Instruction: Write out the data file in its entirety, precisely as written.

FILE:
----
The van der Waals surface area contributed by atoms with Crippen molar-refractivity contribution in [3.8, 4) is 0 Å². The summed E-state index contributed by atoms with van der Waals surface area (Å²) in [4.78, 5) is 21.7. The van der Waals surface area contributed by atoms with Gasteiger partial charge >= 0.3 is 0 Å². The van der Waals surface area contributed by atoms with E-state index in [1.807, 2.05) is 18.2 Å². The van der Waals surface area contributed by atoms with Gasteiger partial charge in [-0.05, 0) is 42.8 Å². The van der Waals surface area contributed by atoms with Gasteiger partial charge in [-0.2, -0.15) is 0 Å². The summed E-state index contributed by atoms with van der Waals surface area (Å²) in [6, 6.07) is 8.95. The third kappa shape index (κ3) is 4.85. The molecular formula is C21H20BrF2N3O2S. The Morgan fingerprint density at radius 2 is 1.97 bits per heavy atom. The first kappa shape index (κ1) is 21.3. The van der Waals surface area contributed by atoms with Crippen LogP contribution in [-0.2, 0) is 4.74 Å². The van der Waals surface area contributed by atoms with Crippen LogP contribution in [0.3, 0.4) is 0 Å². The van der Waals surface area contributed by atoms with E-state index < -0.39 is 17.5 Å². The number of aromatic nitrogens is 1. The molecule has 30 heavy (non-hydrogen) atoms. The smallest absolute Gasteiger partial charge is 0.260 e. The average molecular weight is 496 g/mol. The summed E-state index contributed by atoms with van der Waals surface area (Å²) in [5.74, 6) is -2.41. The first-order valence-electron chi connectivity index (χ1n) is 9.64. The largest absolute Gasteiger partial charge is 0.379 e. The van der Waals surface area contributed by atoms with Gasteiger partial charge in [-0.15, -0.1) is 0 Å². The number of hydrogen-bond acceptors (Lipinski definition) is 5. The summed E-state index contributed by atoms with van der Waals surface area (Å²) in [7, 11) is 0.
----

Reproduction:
The van der Waals surface area contributed by atoms with Crippen molar-refractivity contribution in [3.8, 4) is 0 Å². The summed E-state index contributed by atoms with van der Waals surface area (Å²) in [4.78, 5) is 21.7. The van der Waals surface area contributed by atoms with Gasteiger partial charge >= 0.3 is 0 Å². The van der Waals surface area contributed by atoms with E-state index in [1.807, 2.05) is 18.2 Å². The van der Waals surface area contributed by atoms with Gasteiger partial charge in [-0.05, 0) is 42.8 Å². The van der Waals surface area contributed by atoms with Gasteiger partial charge in [-0.2, -0.15) is 0 Å². The summed E-state index contributed by atoms with van der Waals surface area (Å²) in [6, 6.07) is 8.95. The third kappa shape index (κ3) is 4.85. The molecular formula is C21H20BrF2N3O2S. The Morgan fingerprint density at radius 2 is 1.97 bits per heavy atom. The first kappa shape index (κ1) is 21.3. The van der Waals surface area contributed by atoms with Crippen LogP contribution in [-0.2, 0) is 4.74 Å². The van der Waals surface area contributed by atoms with Crippen LogP contribution in [0.3, 0.4) is 0 Å². The van der Waals surface area contributed by atoms with E-state index < -0.39 is 17.5 Å². The number of aromatic nitrogens is 1. The molecule has 30 heavy (non-hydrogen) atoms. The smallest absolute Gasteiger partial charge is 0.260 e. The average molecular weight is 496 g/mol. The summed E-state index contributed by atoms with van der Waals surface area (Å²) in [5.74, 6) is -2.41. The first-order valence-electron chi connectivity index (χ1n) is 9.64. The largest absolute Gasteiger partial charge is 0.379 e. The van der Waals surface area contributed by atoms with Gasteiger partial charge in [-0.15, -0.1) is 0 Å². The number of hydrogen-bond acceptors (Lipinski definition) is 5. The summed E-state index contributed by atoms with van der Waals surface area (Å²) in [7, 11) is 0.